We will intimately follow the unique stories of each woman rather than lightly touch on the experiences of several women to expose how sexual assault deeply affects a victim’s life.  Like the trailer, the film will interweave their stories together in order to depict the common themes that each victim goes through. It also juxtaposes how their personal and family culture and background informed their experiences in coming out and coping.  
Breaking the silence around sexual assault is the first step that the Muslim community must take in addressing an issue that plagues our community. This film is a vehicle to do just that.

 I've seen the trailer, which consists of several young Muslim-American women speaking about their experiences, and the courage they display is extremely moving. The film needs monetary and organisational support, not just for editing and post-production, but also to be able to send it to film festivals and distribute it. So if you're interested in funding or giving any other support, let me know, and I'll connect you to the director.

Monday, August 18, 2014

On Pakistan's Hyper-Masculine Political Culture

Watching the latest political circus, and every political circus that we've had over the last twenty years, I'm particularly galled by our politicians' habit of hurling insults at each other that include slurs on their masculinity. The most popular way of doing this is to accuse the other person of "wearing bangles". Because wearing bangles is something that only women do, the implication is that a man who "wears bangles" isn't really a man.

What our politicians don't realise is that this isn't just an insult to a man, it's an insult to women.  It entrenches the ever-popular thinking that women are weaker than men, and that to be a woman is undesirable, a second-class, second-best position that nobody would truly want. Not even women, if they had a choice. It's sad to see our women politicians also accuse male politicians of "wearing bangles" and throwing bangles at them in Parliament.

If calling a man a bangle-wearing woman is meant to show that the politicians in question lacks strength, by association we're implying he lacks virility, and is impotent. These are all cultural postures that have seeped into our political discourse because of our hyper-masculine culture, that prizes maleness above femaleness, manhood above womanhood. A man has to be able to perform sexually, or he isn't a man. If he isn't a man, he can't be a leader.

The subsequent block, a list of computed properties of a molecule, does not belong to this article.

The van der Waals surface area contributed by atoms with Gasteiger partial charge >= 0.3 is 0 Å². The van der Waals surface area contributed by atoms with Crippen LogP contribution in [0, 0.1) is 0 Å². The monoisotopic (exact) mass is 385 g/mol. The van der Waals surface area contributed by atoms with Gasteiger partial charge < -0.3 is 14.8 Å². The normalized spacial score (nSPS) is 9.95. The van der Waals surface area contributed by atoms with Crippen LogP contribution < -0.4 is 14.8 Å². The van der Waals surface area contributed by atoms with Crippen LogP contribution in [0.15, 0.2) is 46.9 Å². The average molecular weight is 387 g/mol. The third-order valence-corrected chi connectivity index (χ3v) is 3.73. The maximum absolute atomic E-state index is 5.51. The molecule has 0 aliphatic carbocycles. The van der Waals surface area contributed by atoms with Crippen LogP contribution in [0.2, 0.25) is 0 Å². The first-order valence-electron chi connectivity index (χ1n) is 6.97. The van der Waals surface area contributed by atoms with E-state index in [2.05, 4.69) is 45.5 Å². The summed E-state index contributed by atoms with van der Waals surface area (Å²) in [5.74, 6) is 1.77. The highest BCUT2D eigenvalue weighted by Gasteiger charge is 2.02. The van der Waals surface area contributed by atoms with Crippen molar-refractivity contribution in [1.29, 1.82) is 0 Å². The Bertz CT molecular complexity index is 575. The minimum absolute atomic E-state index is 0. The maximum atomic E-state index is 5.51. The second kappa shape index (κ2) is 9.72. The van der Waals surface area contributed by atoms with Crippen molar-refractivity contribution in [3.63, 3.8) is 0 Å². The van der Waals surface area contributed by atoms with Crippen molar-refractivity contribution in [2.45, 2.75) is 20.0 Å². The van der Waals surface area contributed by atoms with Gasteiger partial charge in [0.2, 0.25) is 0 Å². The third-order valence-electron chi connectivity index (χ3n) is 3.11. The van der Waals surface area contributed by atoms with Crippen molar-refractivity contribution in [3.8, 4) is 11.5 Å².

Forgive the vulgarity, but it is the same thing as calling a man a "pussy" because the possession of a vagina weakens a person in the eyes of the world.

I was in Islamabad a few weeks ago and everywhere I went, I saw evidence of the Pakistani hyper-masculine political culture. It was in the way the men swaggered everywhere, dressed in the ubiquitous uniform of white shalwar kameez and black waistcoat and black as night dyed hair, no matter what their age. They would strut up and down the halls, and every time they passed a woman, they would stare at her in a manner that was part predatory, part arrogance, fully privileged. It was threatening to say the least, and it said, "I'm a man. I'm powerful. Power is my right, as a man."

It's in the way our Parliament and Senate are dominated by men. It's in the way women parliamentarians are discounted and dismissed, filmed on television and the commentary is on what they were wearing, or how they were looking. It's in the rampant sexual harassment that still characterises government offices and political environments.

A Pakistani male politician can be the "Leader of the Nation" but a female politician has to be relegated to "Daughter/Sister/Mother of the Nation." Her biological relationship to the nation is more important than her leadership qualities, it would seem.

The hyper-masculine political culture is an assertion of territory, but also an assumption of place that is unmistakably linked to gender and sex. I haven't seen a single male politician in Pakistan who has challenged this dynamic, and I have a better appreciation now of the incredible barriers that Benazir Bhutto and Fatima Jinnah and any other Pakistani woman politician faced when she reached the corridors of power. It must have been a constant feeling of being rejected and fought against and discounted and diminished just because they were women, and it threatened the men's assumption of male privilege.

Pakistan's hyper-masculine political culture is tiring and best left in the last century. When leaders realise that, I might be bothered to vote.

Sunday, August 17, 2014

PTI Loyalty Scale

If you've ever wondered where you lie on the PTI Loyalty scale, just take this quick and simple test. Read over this list of statements and add up your points at the end.

Your age
1. I am between the ages of 15-25  ( +1)
2. I am old enough to remember when Imran Khan won the World Cup  (-1)
3. I am old enough to remember when Imran Khan shook hands with Nawaz Sharif  (-5)

Your feelings towards Imran Khan